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The Battalion

The Student News Site of Texas A&M University - College Station

The Battalion

The Student News Site of Texas A&M University - College Station

The Battalion

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The BattalionMay 4, 2024

Remembering Deon Lendore

Photo by Photo by Robert O’Brien

Former student-athlete and winner of The Bowerman, Deon Leondre, died on Jan. 10, 2022.

Born Oct. 28, 1992, in Arima, Trinidad, Deon Lendore died in a car accident on Jan. 10 while returning home from a Texas A&M track practice. Deon left behind a legacy inside, and outside, of athletics in Aggieland through his once-in-a-lifetime talents and deep connections with those around him. Deon was 29 years old.
Deon came to A&M in 2012 to join coach Pat Henry’s track team — which he discovered by watching YouTube videos of 4×400-meter races. In his two years with the program he claimed two NCAA titles and won The Bowerman in 2014, the highest honor for NCAA track athletes, becoming the only male recipient of the award in A&M history.
After his death, A&M hosted a celebration of life on Jan. 20 in which his coaches, teammates, family and friends spoke.
“[Attending A&M] was not just his accomplishment,” Deon’s brother-in-law Keive Vanloo said at the celebration of life. “It was a community achievement. It was a celebration like no other. One of us was going to college in the U.S. Oh, what an achievement that was. We were so proud of him.”
In his professional track career, Deon represented Trinidad and Tobago in three Olympic games: 2012, 2016 and 2020. In the London 2012 Olympics, Deon and the Trinidad and Tobago men’s 4×400-meter relay team earned a bronze medal.
Henry said the loss of Deon and his role in A&M’s track program was also a loss of a friend for all of A&M.
“As coaches, we all have athletes we know as athletes,” Henry said. “Deon became a friend. In 10 years, he was a great friend of mine. We didn’t have that athlete-coach relationship that whole time. He became a friend.”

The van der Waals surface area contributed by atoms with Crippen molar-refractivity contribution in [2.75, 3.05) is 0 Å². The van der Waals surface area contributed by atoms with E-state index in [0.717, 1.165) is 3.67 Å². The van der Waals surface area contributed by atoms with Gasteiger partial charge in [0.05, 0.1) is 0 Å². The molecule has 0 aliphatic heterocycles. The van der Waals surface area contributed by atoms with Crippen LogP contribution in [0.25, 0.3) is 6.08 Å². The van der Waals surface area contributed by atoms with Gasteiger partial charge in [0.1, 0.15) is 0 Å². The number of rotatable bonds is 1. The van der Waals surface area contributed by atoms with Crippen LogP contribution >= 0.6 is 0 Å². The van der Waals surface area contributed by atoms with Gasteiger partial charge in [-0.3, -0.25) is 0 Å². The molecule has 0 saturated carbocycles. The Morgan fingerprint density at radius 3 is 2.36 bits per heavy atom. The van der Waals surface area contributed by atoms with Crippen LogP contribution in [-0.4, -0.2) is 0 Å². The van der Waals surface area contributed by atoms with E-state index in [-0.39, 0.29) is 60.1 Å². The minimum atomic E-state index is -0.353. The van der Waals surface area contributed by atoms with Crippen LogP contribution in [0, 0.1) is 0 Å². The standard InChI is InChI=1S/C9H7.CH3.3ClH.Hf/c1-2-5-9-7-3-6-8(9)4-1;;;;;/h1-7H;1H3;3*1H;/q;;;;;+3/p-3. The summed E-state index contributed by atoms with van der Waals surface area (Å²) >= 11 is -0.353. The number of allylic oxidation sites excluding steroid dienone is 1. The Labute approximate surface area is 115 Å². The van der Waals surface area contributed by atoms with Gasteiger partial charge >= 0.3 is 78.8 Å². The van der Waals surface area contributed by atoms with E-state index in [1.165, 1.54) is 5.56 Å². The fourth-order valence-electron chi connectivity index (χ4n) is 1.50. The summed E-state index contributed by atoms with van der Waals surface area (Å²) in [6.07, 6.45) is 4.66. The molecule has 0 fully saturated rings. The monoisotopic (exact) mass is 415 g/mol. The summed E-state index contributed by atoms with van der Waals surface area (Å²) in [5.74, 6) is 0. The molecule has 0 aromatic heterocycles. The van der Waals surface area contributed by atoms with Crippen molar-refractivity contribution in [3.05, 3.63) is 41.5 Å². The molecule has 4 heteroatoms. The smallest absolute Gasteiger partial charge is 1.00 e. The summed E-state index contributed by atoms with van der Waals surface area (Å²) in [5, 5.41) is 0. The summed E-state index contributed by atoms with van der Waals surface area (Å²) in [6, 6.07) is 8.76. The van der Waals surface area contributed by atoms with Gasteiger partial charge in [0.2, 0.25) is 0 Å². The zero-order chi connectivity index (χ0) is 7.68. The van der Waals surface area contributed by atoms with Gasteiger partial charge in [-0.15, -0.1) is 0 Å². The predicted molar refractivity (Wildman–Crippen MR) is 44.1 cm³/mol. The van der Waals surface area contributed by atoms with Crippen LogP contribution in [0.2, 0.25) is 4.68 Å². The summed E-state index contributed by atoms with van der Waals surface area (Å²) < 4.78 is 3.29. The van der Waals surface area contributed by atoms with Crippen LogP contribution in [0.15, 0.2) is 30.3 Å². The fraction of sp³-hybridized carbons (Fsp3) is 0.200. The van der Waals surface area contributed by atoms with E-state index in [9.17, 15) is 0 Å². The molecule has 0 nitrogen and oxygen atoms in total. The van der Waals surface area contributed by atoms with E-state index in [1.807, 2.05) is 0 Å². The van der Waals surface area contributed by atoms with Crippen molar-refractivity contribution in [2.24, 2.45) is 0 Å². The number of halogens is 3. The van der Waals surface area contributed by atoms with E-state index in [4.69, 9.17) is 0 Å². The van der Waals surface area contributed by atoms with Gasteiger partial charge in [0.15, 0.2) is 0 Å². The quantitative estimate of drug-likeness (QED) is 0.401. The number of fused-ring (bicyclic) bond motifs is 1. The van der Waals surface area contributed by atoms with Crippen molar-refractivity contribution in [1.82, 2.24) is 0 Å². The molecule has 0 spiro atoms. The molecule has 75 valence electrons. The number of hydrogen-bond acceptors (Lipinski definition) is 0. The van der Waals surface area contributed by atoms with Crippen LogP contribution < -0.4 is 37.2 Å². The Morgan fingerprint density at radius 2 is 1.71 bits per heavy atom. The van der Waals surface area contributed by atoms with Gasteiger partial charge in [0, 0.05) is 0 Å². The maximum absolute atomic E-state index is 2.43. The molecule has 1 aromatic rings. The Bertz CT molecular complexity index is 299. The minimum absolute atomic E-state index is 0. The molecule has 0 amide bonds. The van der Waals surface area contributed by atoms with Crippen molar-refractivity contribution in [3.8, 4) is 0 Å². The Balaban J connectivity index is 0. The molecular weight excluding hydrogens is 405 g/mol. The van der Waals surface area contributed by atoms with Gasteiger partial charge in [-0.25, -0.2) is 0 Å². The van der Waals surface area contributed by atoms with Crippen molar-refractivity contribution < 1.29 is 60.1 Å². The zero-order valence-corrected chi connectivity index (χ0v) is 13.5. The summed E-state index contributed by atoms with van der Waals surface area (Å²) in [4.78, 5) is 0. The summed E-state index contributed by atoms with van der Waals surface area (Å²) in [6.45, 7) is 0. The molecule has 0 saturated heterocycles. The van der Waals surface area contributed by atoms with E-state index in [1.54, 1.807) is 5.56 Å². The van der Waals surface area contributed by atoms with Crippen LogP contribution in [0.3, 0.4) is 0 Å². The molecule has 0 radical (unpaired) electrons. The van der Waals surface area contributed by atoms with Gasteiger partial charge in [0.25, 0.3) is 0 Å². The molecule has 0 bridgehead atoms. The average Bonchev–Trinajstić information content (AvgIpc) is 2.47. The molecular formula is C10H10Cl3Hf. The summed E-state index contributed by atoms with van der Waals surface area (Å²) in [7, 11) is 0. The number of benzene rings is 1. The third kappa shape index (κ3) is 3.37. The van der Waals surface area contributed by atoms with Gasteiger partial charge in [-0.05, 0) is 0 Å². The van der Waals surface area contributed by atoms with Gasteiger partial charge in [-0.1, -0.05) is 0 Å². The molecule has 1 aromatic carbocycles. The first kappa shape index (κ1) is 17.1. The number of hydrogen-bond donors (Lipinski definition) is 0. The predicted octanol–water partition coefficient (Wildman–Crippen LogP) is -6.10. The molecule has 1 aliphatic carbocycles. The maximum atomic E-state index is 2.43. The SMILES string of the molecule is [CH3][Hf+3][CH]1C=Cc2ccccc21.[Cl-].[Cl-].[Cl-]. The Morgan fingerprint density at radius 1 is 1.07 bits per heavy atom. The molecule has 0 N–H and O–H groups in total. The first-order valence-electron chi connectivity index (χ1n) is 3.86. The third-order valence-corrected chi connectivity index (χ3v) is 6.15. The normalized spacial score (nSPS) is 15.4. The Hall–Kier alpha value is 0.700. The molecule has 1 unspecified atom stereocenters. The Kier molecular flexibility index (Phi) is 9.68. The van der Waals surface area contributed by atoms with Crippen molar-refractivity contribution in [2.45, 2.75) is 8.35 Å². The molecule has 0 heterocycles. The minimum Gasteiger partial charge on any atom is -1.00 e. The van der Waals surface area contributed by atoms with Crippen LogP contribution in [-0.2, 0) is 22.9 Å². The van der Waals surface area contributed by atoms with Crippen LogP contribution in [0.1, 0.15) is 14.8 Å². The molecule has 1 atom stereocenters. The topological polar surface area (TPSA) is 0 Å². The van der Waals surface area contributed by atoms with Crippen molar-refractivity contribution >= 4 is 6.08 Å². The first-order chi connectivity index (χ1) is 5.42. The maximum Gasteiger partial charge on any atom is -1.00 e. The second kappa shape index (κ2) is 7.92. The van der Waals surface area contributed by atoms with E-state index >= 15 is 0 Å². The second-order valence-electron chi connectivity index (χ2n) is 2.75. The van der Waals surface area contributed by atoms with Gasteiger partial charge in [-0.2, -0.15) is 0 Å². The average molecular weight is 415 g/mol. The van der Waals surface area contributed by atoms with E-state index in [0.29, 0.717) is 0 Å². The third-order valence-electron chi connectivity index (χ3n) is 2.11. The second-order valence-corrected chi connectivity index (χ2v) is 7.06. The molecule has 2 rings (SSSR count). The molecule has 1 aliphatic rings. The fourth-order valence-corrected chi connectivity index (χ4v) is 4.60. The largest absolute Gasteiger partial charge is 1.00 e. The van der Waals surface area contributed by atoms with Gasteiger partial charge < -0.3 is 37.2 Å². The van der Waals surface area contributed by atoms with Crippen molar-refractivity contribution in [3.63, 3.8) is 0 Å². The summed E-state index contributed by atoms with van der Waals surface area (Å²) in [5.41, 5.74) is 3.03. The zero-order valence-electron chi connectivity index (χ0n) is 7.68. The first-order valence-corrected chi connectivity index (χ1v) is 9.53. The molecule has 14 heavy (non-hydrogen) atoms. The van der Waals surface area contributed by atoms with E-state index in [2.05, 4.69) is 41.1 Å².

From 2020 until 2022, Deon worked as a volunteer assistant coach for the A&M track program in addition to his professional career contracted with Puma. Deon’s death came just a month after the loss of track athlete Chance McKay Gibson.
“You athletes sitting out there don’t realize the impact you have on us [coaches] … the impact you have on us is just life-long,” coach Henry said at the ceremony. “And if you’re here very long as Deon was, you become much, much more than just an athlete.”
During Deon’s celebration of life, Henry recounted the beginning of a famous A&M track tradition. In Deon’s first appearance at the Texas Relays, he looked down and clipped his bib with athlete’s identifying 
numbers onto his shirt upside down.
Though it was an accident, the team and the coaching staff quickly realized that the Longhorns’ logo on the bib had also been flipped upside down. Much to the chagrin of the University of Texas, the A&M track program now wears their bibs in this fashion at every Texas Relays meet.
“Our team has worn it that way for nine years now and some people in Austin don’t like that,” Henry said. “In fact, they’ve come to us as a team and told us they thought we should not do that. We’re going to keep doing it.”
Through the rest of his professional career, Deon earned five world medals: gold in 4x400m relay at the International Amateur Athletic Federation World Relays in 2019, silver in 4x400m relay in 2015, bronze in the 400m and 4x400m 2016 World Indoor Championships and bronze in the 400m at the 2018 World Indoor Championships.
“With the volume of work that Deon has had, I would say he is probably the finest male track athlete we have ever had,” Henry said.
Deon’s girlfriend Jasper Gray — a former track athlete and now coach who he met six years ago — said on social media she was heartbroken at the thought of no longer cheering for him at races.
“Deon was literally my heart,” Gray said. “I will love him forever, and he meant the world to me. I hope you guys cherish him and continue living out his legacy.”
Vanloo said Deon, his outstanding athletic accomplishments and his impacts on others’ lives, will not be forgotten.
“We, the family, will be forever grateful to you, Texas A&M, for making him a part of your family — for providing and giving your best to serve in a field that he loved,” Vanloo said. “Deon will live on through the sands of time, and his legacy will live on forever in our hearts.”

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